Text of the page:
Pervez Musharraf has kickstarted a return to Pakistani politics by ending a four and a half year exile and returning to the country.
The former president defied death threats when he flew into Karachi on Sunday amidst tight security, reports the BBC.
Musharraf was immediately taken from the airport by a convoy of armed guards despite large crowds gathered to greet him.
Speaking at the airport he said: “The people ordered me to come back and save Pakistan. I have placed my life in jeopardy but I have returned.
“Where has the Pakistan I left gone? My heart cries tears of blood when I see the state of the country today,” reports the Independent.
Speaking on Saturday the Pakistani Taliban vowed to send Musharraf "to hell" if he made a return, reports the Guardian.
“They expressed concern over my security and told me that I had many enemies back home. I told them that I have had enemies for the past 12 years,” Musharraf told reporters.
“I am feeling concerned about the unknown... there are a lot of unknown factors of terrorism and extremism, unknown factors of legal issue, unknown factors of how much I will be able to perform.”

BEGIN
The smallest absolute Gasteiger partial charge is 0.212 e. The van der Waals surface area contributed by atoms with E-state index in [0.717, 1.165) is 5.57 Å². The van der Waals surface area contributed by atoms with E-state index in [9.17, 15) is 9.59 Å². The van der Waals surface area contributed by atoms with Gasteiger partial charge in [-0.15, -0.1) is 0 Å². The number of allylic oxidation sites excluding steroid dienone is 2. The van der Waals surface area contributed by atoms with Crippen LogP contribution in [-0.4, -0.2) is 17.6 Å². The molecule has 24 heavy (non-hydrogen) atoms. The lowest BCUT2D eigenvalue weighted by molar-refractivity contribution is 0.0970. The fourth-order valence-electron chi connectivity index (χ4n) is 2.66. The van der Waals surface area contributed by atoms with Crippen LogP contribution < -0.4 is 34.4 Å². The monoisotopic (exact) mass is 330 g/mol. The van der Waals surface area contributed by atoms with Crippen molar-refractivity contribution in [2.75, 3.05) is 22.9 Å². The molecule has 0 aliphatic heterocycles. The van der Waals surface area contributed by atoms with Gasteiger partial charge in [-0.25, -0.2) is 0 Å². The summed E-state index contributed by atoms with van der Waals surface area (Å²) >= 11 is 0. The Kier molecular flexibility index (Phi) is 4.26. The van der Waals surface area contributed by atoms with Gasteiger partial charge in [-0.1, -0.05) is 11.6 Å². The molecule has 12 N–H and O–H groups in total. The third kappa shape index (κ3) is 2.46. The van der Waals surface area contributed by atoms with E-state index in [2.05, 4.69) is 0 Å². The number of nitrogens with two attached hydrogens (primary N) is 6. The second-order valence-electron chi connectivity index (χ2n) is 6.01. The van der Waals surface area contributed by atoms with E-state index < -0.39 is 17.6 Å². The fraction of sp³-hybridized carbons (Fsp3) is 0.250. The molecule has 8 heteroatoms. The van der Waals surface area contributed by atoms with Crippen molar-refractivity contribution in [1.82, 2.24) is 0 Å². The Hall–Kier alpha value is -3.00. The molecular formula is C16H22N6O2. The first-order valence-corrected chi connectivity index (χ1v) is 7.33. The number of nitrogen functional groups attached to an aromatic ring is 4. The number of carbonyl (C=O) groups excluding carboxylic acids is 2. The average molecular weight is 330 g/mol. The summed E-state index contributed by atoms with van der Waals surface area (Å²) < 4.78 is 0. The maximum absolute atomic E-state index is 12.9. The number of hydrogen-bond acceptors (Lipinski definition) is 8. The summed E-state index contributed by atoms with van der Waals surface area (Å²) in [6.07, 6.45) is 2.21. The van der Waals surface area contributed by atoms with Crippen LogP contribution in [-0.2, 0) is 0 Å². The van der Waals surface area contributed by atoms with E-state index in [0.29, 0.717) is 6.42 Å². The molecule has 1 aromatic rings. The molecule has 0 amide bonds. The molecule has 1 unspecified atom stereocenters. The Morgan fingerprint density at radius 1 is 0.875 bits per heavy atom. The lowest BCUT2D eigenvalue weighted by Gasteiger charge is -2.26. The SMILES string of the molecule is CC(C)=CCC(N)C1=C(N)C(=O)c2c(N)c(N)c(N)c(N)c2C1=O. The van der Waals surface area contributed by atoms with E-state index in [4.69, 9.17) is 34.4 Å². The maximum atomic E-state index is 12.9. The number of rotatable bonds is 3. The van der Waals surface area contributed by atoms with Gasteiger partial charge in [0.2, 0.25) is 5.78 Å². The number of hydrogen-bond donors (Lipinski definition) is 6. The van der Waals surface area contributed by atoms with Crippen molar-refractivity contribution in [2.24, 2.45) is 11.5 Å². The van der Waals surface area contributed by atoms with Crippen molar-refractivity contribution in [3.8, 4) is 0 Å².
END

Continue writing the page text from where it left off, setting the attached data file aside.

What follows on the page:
Musharraf hopes to lead the All Pakistan Muslim League in the country's May elections.
He faces a number of challenges, not least the fact he is facing various judicial charges including corruption and conspiracy to murder.
Musharraf has been accused of not providing sufficient security for Benazir Bhutto in 2007 when she was assassinated by an explosion.
Authorities have granted him protective bail meaning he won't face immediate arrest.
Since being forced to leave Pakistan in 2009 the country has been mired in difficulties as the civilian leadership battles a faltering economy and an Islamic insurgency.
Only on Saturday night a suicide bomber killed 17 soldiers in the north-west of the country.
Pakistan is also attempting to negotiate an ever-rocky relationship with the US soured by drone strikes and how much the leadership knew of Osama Bin Laden's hiding place in the country.